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Telecoms Giant Syniverse Discloses Years-Long Data Breach

Syniverse, a company whose connectivity services are used by nearly all mobile carriers in the world, said hackers had access to its information technology (IT) and operational technology (OT) systems for years.

Syniverse says it has roughly 1,250 customers across 200 countries, including a vast majority of the world’s mobile carriers, such as AT&T, Verizon, T-Mobile, Vodafone, China Mobile, Airtel, Telefónica, and América Móvil. The company’s services are used to connect the networks of different mobile carriers and enable the transmission of data. Syniverse says it enables billions of transactions, conversations and connections every day.

In a recent filing with the U.S. Securities and Exchange Commissions (SEC), the company admitted discovering a data breach in May 2021. An investigation revealed that an unknown threat actor had access to its OT and IT systems since May 2016.

“The results of the investigation revealed that the unauthorized access began in May 2016. Syniverse’s investigation revealed that the individual or organization gained unauthorized access to databases within its network on several occasions, and that login information allowing access to or from its Electronic Data Transfer (“EDT”) environment was compromised for approximately 235 of its customers,” the company said in its SEC filing.

It added, “Syniverse did not observe any evidence of intent to disrupt its operations or those of its customers and there was no attempt to monetize the unauthorized activity. Syniverse did not experience and does not anticipate that these events will have any material impact on its day-to-day operations or services or its ability to access or process data. Syniverse has maintained, and currently maintains, cyber insurance that it anticipates will cover a substantial portion of its expenditures in investigating and responding to this incident.”

Based on Syniverse’s description of the attack, it sounds like the work of a state-sponsored threat actor. If that is the case, it’s possible that the attackers may have only targeted a relatively small number of individuals, even though they may have had access to the information of millions — possibly billions — of people who use the services of the 235 Syniverse customers that have been confirmed to be impacted.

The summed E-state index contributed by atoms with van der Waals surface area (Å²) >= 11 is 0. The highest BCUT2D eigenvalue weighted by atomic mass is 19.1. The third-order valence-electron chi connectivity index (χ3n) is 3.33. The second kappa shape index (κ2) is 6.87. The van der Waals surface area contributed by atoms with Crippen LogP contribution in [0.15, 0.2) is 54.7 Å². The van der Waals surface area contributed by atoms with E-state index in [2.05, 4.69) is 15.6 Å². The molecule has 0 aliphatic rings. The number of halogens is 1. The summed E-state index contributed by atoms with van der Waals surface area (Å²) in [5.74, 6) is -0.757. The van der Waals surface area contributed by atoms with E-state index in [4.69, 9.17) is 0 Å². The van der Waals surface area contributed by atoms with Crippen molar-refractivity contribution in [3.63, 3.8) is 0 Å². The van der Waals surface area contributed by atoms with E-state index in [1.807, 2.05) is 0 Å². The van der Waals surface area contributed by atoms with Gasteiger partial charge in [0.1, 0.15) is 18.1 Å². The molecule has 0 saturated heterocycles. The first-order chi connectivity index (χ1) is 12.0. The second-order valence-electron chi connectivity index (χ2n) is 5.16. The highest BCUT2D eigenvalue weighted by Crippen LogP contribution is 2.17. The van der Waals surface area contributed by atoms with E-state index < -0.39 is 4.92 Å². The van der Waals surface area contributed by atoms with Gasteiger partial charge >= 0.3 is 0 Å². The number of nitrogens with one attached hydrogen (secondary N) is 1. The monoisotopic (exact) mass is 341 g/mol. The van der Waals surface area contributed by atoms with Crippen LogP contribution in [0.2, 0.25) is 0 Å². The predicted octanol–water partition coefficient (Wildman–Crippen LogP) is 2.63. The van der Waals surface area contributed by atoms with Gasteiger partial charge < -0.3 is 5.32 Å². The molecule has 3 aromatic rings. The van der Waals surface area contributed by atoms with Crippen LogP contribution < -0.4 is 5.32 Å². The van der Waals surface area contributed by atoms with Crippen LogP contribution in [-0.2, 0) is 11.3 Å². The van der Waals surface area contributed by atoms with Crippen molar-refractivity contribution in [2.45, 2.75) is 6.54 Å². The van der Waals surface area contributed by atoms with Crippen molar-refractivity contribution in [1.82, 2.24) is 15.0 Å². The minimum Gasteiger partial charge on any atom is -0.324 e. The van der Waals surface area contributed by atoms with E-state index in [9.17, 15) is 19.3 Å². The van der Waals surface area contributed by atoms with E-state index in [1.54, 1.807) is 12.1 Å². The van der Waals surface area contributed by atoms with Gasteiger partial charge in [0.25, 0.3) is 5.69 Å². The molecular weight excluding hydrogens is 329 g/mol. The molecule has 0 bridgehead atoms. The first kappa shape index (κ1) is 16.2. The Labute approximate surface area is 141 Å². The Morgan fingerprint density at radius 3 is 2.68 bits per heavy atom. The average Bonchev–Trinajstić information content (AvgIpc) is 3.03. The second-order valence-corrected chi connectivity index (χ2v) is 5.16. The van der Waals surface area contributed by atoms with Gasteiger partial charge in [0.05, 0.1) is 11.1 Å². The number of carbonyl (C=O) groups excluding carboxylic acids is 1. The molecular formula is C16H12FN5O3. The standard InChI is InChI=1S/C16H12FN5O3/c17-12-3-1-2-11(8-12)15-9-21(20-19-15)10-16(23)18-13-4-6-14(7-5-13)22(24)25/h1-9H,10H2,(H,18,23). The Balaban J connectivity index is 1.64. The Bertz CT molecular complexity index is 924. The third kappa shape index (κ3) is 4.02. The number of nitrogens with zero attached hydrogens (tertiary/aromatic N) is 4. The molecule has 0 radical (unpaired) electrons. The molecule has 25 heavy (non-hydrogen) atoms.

Vice’s Motherboard was the first to notice the data breach mentioned in the SEC document, which Florida-based Syniverse filed ahead of becoming a publicly traded company via a merger with M3-Brigade Acquisition II Corp., a special purpose acquisition company.

Syniverse is not sharing additional information about the impact of the incident, but Motherboard learned from a source working for a mobile carrier that — depending on what was being exchanged in the compromised environment — the attacker may have gained access to call records and message data, such as call length and cost, the numbers and location of the caller and receiver, and the content of SMS messages.

UPDATE: Syniverse has provided SecurityWeek the following statement:

Syniverse became aware of unauthorized activity in our Electronic Data Transfer (EDT) environment in late May 2021. As soon as we learned of the unauthorized activity, we implemented our security incident response plan and engaged a top-tier forensics firm to assist with our internal investigation. We also notified and are cooperating with law enforcement. Syniverse has completed a thorough investigation of the incident which revealed that the individual or organization gained unauthorized access to databases within its network on several occasions and that login information allowing access to or from its EDT environment was compromised for certain customers.


All EDT customers have had their credentials reset or inactivated, even if their credentials were not impacted by the incident. We have communicated directly with our customers regarding this matter and have concluded that no additional action is required. In addition to resetting customer credentials, we have implemented substantial additional measures to provide increased protection to our systems and customers.


We will continue to communicate directly with our customers if needed. Given the confidential nature of our relationship with our customers and a pending law enforcement investigation, we do not anticipate further public statements regarding this matter.

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Eduard Kovacs (@EduardKovacs) is a contributing editor at SecurityWeek. He worked as a high school IT teacher for two years before starting a career in journalism as Softpedia’s security news reporter. Eduard holds a bachelor’s degree in industrial informatics and a master’s degree in computer techniques applied in electrical engineering.